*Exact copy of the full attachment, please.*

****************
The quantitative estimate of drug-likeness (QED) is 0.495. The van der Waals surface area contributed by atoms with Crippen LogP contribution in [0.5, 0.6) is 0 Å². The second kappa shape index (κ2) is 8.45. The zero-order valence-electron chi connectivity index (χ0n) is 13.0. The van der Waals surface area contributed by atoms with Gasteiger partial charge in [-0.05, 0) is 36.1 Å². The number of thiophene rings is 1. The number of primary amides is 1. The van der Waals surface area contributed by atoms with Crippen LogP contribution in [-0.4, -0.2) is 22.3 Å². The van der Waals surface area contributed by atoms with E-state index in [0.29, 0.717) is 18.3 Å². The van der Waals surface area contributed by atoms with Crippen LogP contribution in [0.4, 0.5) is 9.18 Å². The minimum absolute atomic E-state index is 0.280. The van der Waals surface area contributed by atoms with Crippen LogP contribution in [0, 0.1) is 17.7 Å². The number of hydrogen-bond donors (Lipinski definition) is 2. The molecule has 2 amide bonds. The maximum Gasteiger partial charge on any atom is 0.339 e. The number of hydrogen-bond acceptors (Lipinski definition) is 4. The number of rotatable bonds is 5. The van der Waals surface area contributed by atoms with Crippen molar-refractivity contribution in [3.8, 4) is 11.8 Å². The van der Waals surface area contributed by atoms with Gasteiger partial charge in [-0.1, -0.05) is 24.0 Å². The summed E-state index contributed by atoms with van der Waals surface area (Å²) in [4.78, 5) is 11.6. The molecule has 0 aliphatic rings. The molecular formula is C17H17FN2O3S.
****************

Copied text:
The quantitative estimate of drug-likeness (QED) is 0.495. The van der Waals surface area contributed by atoms with Crippen LogP contribution in [0.5, 0.6) is 0 Å². The second kappa shape index (κ2) is 8.45. The zero-order valence-electron chi connectivity index (χ0n) is 13.0. The van der Waals surface area contributed by atoms with Gasteiger partial charge in [-0.05, 0) is 36.1 Å². The number of thiophene rings is 1. The number of primary amides is 1. The van der Waals surface area contributed by atoms with Crippen LogP contribution in [-0.4, -0.2) is 22.3 Å². The van der Waals surface area contributed by atoms with E-state index in [0.29, 0.717) is 18.3 Å². The van der Waals surface area contributed by atoms with Crippen LogP contribution in [0.4, 0.5) is 9.18 Å². The minimum absolute atomic E-state index is 0.280. The van der Waals surface area contributed by atoms with Crippen LogP contribution in [0, 0.1) is 17.7 Å². The number of hydrogen-bond donors (Lipinski definition) is 2. The molecule has 2 amide bonds. The maximum Gasteiger partial charge on any atom is 0.339 e. The number of hydrogen-bond acceptors (Lipinski definition) is 4. The number of rotatable bonds is 5. The van der Waals surface area contributed by atoms with Crippen molar-refractivity contribution in [3.8, 4) is 11.8 Å². The van der Waals surface area contributed by atoms with Gasteiger partial charge in [-0.1, -0.05) is 24.0 Å². The summed E-state index contributed by atoms with van der Waals surface area (Å²) in [4.78, 5) is 11.6. The molecule has 0 aliphatic rings. The molecular formula is C17H17FN2O3S.